Record heat wave in India: “It’s hard to drop below 36° at night”, testifies a Frenchwoman who lives in Rajasthan

Millions of people are facing a record heat wave in India and Pakistan. “It’s hard to drop below 36° at night,” says Eline Caillaud, a French teacher in Jaipur, in Rajasthan, which she considers to be “a huge island of heat”. A major franceinfo witness on Tuesday, she indicates that at 11:10 a.m., the temperature already peaks at 39°C and that in the middle of the afternoon, around 3 p.m., it can reach 45°C. This situation has been going on since March, she said. This record heat wave causes power cuts and water shortages for millions of inhabitants.

To continue to live properly, Eline Caillaud considers herself “privileged”. Thanks to her job as a teacher, she can work “often indoors”. She hydrates a lot. “Here in Rajasthan, people drink a lot of sweet or salty milk-based beverages that keep them cool”. She “wear light clothes of course, cotton to cope with these unbearable temperatures”.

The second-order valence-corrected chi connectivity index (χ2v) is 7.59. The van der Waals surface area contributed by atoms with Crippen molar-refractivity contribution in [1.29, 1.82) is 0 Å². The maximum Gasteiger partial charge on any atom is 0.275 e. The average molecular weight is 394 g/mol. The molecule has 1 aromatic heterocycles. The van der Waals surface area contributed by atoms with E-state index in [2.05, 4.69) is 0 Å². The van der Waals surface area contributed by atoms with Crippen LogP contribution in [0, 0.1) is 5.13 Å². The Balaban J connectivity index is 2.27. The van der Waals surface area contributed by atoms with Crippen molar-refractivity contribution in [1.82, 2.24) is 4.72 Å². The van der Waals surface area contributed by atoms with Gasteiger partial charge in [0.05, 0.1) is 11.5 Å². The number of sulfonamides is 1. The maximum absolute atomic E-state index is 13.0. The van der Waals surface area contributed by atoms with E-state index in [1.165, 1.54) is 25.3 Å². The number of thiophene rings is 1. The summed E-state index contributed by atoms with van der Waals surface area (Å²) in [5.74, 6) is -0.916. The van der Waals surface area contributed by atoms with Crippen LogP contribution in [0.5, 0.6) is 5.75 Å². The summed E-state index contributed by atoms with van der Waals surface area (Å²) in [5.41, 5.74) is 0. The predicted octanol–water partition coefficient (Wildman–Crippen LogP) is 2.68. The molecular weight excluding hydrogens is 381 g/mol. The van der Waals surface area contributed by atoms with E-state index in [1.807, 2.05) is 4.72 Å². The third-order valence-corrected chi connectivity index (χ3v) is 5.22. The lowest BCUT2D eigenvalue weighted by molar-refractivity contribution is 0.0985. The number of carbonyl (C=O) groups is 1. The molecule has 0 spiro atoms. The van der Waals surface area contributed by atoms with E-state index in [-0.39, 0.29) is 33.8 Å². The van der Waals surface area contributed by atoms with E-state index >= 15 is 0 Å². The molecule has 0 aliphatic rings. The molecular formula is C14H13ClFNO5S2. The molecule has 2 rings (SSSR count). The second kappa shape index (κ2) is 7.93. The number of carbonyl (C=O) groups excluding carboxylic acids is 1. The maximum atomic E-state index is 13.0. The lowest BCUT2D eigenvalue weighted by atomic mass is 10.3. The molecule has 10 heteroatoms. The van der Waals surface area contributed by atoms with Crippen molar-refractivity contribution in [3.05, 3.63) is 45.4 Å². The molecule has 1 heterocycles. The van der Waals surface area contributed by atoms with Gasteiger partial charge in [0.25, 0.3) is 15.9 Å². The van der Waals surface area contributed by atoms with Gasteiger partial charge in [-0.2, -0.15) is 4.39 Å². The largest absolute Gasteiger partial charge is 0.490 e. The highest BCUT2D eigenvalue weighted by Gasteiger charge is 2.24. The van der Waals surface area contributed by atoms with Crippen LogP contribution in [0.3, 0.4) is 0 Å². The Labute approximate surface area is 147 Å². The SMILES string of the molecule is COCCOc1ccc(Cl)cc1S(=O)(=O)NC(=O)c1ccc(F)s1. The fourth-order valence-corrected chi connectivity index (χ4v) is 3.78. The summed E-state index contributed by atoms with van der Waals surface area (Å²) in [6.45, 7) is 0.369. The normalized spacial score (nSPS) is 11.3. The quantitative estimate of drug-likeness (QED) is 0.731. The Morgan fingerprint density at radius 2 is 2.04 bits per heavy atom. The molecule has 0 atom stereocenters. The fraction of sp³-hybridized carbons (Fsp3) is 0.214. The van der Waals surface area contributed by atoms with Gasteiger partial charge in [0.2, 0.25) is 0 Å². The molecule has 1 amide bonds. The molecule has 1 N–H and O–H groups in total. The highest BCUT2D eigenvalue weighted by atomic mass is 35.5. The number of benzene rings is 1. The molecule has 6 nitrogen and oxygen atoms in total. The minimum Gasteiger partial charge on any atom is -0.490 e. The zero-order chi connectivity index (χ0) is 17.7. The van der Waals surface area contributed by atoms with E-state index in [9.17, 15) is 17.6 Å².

This Frenchwoman living in India says that the inhabitants have adapted. For example, the authorities decided to “close schools in the afternoon” in Rajasthan, she testifies. On the other hand, “life goes on, people keep going to work, there are street vendors, tuk-tuk drivers are there, there are no particular changes despite the heat”she says.

This is an extraordinary situation confirmed by climatologist Robert Vautard, also Grand witness of franceinfo on Tuesday. In view of thea earliness, duration and spatial extent of the phenomenon, the latter is “totally exceptional”, assures the director of the Pierre Simon Laplace Institute of Climate Sciences. It indicates that India experienced during this month of April the highest temperatures ever known.

Simple weather phenomenon or manifestation of climate change? “The two”replies Robert Vautard. “Global warming slightly boosts extreme weather phenomena and particularly heat waves.” Can what is happening in India today happen in France one day? “No, not in this form”says the climatologist. “We will rather have very strong peaks”he says, however.

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